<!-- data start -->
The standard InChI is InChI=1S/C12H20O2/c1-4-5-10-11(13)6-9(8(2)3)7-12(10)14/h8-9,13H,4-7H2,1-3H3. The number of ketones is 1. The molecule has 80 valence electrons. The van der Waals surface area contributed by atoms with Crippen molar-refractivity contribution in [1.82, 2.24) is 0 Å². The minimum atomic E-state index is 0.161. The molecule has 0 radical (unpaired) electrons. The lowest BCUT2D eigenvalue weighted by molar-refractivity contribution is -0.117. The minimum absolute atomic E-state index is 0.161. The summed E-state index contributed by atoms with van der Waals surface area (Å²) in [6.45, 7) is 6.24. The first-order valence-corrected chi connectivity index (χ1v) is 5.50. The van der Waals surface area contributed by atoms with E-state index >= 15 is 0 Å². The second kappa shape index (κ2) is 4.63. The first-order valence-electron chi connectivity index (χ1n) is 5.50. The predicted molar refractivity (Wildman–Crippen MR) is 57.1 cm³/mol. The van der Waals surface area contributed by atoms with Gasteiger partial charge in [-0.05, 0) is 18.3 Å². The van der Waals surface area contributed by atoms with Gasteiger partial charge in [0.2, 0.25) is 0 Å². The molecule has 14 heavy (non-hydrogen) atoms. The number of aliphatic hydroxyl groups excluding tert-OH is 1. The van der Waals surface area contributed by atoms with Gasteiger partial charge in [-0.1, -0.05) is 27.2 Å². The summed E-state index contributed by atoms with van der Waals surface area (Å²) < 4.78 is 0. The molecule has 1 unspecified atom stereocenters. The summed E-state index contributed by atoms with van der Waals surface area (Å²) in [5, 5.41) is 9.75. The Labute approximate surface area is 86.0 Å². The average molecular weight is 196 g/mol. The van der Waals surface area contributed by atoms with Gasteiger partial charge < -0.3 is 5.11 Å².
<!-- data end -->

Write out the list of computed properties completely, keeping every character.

The standard InChI is InChI=1S/C12H20O2/c1-4-5-10-11(13)6-9(8(2)3)7-12(10)14/h8-9,13H,4-7H2,1-3H3. The number of ketones is 1. The molecule has 80 valence electrons. The van der Waals surface area contributed by atoms with Crippen molar-refractivity contribution in [1.82, 2.24) is 0 Å². The minimum atomic E-state index is 0.161. The molecule has 0 radical (unpaired) electrons. The lowest BCUT2D eigenvalue weighted by molar-refractivity contribution is -0.117. The minimum absolute atomic E-state index is 0.161. The summed E-state index contributed by atoms with van der Waals surface area (Å²) in [6.45, 7) is 6.24. The first-order valence-corrected chi connectivity index (χ1v) is 5.50. The van der Waals surface area contributed by atoms with E-state index >= 15 is 0 Å². The second kappa shape index (κ2) is 4.63. The first-order valence-electron chi connectivity index (χ1n) is 5.50. The predicted molar refractivity (Wildman–Crippen MR) is 57.1 cm³/mol. The van der Waals surface area contributed by atoms with Gasteiger partial charge in [-0.05, 0) is 18.3 Å². The van der Waals surface area contributed by atoms with Gasteiger partial charge in [0.2, 0.25) is 0 Å². The molecule has 14 heavy (non-hydrogen) atoms. The number of aliphatic hydroxyl groups excluding tert-OH is 1. The van der Waals surface area contributed by atoms with Gasteiger partial charge in [-0.1, -0.05) is 27.2 Å². The summed E-state index contributed by atoms with van der Waals surface area (Å²) < 4.78 is 0. The molecule has 1 unspecified atom stereocenters. The summed E-state index contributed by atoms with van der Waals surface area (Å²) in [5, 5.41) is 9.75. The Labute approximate surface area is 86.0 Å². The average molecular weight is 196 g/mol. The van der Waals surface area contributed by atoms with Gasteiger partial charge < -0.3 is 5.11 Å².